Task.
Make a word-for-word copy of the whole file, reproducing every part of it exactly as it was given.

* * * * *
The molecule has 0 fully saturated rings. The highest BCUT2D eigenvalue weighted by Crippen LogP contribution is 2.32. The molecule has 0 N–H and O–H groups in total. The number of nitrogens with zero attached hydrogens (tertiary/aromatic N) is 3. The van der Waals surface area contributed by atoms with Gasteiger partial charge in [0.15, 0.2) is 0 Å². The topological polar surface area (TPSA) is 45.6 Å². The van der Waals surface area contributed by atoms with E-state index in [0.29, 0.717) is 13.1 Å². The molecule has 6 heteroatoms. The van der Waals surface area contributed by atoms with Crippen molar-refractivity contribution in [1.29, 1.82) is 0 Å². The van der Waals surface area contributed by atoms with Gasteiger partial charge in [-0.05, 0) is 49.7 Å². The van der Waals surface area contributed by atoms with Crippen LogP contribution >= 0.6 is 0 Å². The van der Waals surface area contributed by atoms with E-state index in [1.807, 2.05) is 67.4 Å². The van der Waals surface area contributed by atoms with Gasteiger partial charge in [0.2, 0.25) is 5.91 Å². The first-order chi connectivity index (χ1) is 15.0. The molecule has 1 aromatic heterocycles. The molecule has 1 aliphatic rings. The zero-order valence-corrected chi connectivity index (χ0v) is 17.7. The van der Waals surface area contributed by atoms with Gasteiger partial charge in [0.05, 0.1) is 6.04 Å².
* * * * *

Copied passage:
The molecule has 0 fully saturated rings. The highest BCUT2D eigenvalue weighted by Crippen LogP contribution is 2.32. The molecule has 0 N–H and O–H groups in total. The number of nitrogens with zero attached hydrogens (tertiary/aromatic N) is 3. The van der Waals surface area contributed by atoms with Gasteiger partial charge in [0.15, 0.2) is 0 Å². The topological polar surface area (TPSA) is 45.6 Å². The van der Waals surface area contributed by atoms with E-state index in [0.29, 0.717) is 13.1 Å². The molecule has 6 heteroatoms. The van der Waals surface area contributed by atoms with Crippen molar-refractivity contribution in [1.29, 1.82) is 0 Å². The van der Waals surface area contributed by atoms with Gasteiger partial charge in [-0.05, 0) is 49.7 Å². The van der Waals surface area contributed by atoms with Crippen LogP contribution >= 0.6 is 0 Å². The van der Waals surface area contributed by atoms with E-state index in [1.807, 2.05) is 67.4 Å². The van der Waals surface area contributed by atoms with Gasteiger partial charge in [0.2, 0.25) is 5.91 Å². The first-order chi connectivity index (χ1) is 15.0. The molecule has 1 aromatic heterocycles. The molecule has 1 aliphatic rings. The zero-order valence-corrected chi connectivity index (χ0v) is 17.7. The van der Waals surface area contributed by atoms with Gasteiger partial charge in [0.05, 0.1) is 6.04 Å².